Weather Updates

Schools, others gear up for subzero highs

School buses throughout Fox Valley won't be running Monday because districts will be closed due bitterly cold temperatures being predicted.

School buses throughout the Fox Valley won't be running Monday because districts will be closed due to the bitterly cold temperatures being predicted. | Sun-Times Media

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Kane County
warming centers

The following Kane County communities have identified locations where the public can go to get warm during this period of extreme cold, according to the county Office of Emergency Management:

Aurora — The city has opened up a 24-hour warming center at the Aurora Transportation Center, 233 N. Broadway. It will be open until noon Thursday.

Salvation Army, 437 E. Galena Blvd., Monday-Friday 10 a.m. to 4 p.m.; Prisco Community Center, 150 W. Illinois Ave; Monday-Friday 8 a.m. to 8:30 p.m., Saturday 8:30 a.m. to 4 p.m.

Aurora Public Library — Main Branch, 1 E. Benton St.; Eola Road Branch, 555 S. Eola Road, and West Branch; 233 S. Constitution Drive, Monday to Thursday 9 a.m. to 9 p.m. and Friday and Saturday 1 to 5 p.m.

Batavia — City Hall, 100 N. Island (check in at police desk).

Geneva — City Hall, 22 S. First St. Monday-Friday 8 a.m. to 5 p.m.; Public Works, 1800 South St., Monday-Friday 7 a.m. to 4 p.m.; Fire Department; 200 East Side Drive, 24/7; Police Department, 20 Police Plaza, 24/7.

Maple Park — Fire Station, 305 S. County Line Road, Monday-Friday 7:30 a.m. to 5 p.m.

North Aurora — Village Hall, 25 E. State St., 8 a.m. to 4 p.m.; Police Department, 200 S. Lincolnway, 4 to 10 p.m..

St. Charles — City Hall, 2 E. Main St. 8 a.m. to 4:30 p.m.; Lazarus House, 214 Walnut St. (picture ID required).

Sugar Grove — Fire Station, 25 S. Municipal Drive, 7 a.m. to 10 p.m.

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Updated: February 6, 2014 6:44AM

Kids, and perhaps a few parents, might be hoping winter break will be extended an extra day so they don’t have to brave the sub-zero temperatures Monday morning on their way to school.

The National Weather Service is projecting high temperatures in the area to not exceed 14 below zero during the daytime Monday with nighttime temperatures plunging to minus 18.

School officials urge students, parents and staff to be aware of their district’s emergency closing procedures, whether it is a phone call, text message or visiting the district website.

Emergency closing information for area schools and colleges also can be found at

Bus work

The first feat is getting the bus fleet on the road, and transportation companies like Durham School Services are up to that challenge, according to Molly Hart, manager of public relations and media for National Express Corp, supporting Durham School Services, Stock Transportation and Petermann. Durham provides transportation services to School District 300.

“As a national student transportation provider, we operate in many challenging climates. Whether it is the Northeast or the Midwest, when faced with snow and low temperatures certain procedures are followed to ensure the safe operation of our fleet. These include starting the buses two hours before departure and running them for short intervals to ensure they are operating properly. Additives and blended fuel are also used for cold weather conditions and early route buses are kept inside where possible,” Hart said.

If school is in session on Monday, kids who walk to school or must wait outdoors for a bus should dress appropriately.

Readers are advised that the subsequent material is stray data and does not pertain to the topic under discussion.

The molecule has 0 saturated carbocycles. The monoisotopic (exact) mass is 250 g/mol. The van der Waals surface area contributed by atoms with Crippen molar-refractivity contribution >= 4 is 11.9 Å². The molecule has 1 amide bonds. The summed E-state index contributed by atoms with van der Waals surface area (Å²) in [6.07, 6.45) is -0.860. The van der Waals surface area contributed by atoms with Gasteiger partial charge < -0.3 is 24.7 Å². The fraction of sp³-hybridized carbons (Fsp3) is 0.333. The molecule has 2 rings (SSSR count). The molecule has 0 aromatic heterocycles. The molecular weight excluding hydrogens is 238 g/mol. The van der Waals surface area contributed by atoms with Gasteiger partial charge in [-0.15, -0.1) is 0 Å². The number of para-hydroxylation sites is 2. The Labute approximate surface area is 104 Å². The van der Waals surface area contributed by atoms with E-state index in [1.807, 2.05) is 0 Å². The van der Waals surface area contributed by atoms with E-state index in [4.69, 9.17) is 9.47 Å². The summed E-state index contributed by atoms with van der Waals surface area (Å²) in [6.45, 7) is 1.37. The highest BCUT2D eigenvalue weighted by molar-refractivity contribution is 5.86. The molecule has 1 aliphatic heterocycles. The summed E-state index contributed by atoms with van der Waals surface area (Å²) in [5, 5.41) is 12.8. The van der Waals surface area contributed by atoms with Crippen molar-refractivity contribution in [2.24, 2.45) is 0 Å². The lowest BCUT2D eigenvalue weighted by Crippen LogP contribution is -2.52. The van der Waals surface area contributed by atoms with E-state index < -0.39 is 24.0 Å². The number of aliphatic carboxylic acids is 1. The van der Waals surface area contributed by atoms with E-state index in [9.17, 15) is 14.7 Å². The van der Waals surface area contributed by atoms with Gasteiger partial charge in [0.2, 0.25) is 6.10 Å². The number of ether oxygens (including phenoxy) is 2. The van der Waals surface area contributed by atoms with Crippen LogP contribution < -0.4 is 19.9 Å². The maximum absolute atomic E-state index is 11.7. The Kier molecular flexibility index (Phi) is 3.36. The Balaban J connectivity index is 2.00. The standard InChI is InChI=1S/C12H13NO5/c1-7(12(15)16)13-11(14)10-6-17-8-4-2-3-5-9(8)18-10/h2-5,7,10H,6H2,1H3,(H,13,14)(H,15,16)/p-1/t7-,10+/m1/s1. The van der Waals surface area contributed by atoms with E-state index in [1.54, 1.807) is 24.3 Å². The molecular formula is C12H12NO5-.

Frostbite can occur on exposed skin in just 10 minutes at a temperature of minus 15 with a 20 mph wind.

The same applies to adults who must be outside for more than a few minutes at a time, even if it is just walking from a parking lot to a job.

Local school districts are clearing snow from driveways and sidewalks, watching school buildings’ water pipes, furnaces and boilers and monitoring the low temperatures, which can impair bus function and make it dangerous for children to walk to school.

West Aurora spokesman Mike Chapin said the district is aware of the predicted weather conditions and officials are watching a combination of the temperature and wind chill factor.

“About half our kids walk to school, so we’ll be interested in the wind chill and what that may be,” Chapin said. “If the buses can’t work, that’s a deal breaker.”

He said the district hoped to make a call by Sunday if school will be canceled Monday.

“We try to make the call not real late,” Chapin said.

Parents and school staff will receive a phone call and email if school is canceled, as well as a text message, if they are signed up for alerts. Emergency closing information also will be posted online at

At East Aurora, Superintendent Jerome Roberts will be consulting with Marty Feltes, the district’s director of buildings and grounds, and other administrators as he makes the call about whether or not to close schools.

If East Aurora schools are closed, an announcement will be made by 6 a.m. Monday. Parents will receive a phone message in English and Spanish and the information will be posted on the district’s website,, and Facebook and Twitter pages.

Students in Oswego schools aren’t due back in school on Monday, due to a Teacher Institute Day, but if the cold weather snowballs into Tuesday, administrators will be prepared.

To assess if roads throughout the district are safe, Oswego administrators will travel the streets themselves, as well as consult with law enforcement agencies, county highway departments and local municipalities.

The district will make a decision if there is a closure on Tuesday by 6 a.m. and parents will receive a phone call and email. School closing information also will be posted on the district’s website,

In Indian Prairie School District 204, information on a school closing is posted first on the district’s website at By 6 a.m., any closing information is announced via Twitter, a Connect-ED phone call to parents/guardians, local television and radio stations, the Emergency Closing Center’s website and a recorded message on the district’s information line at 630-375-3015.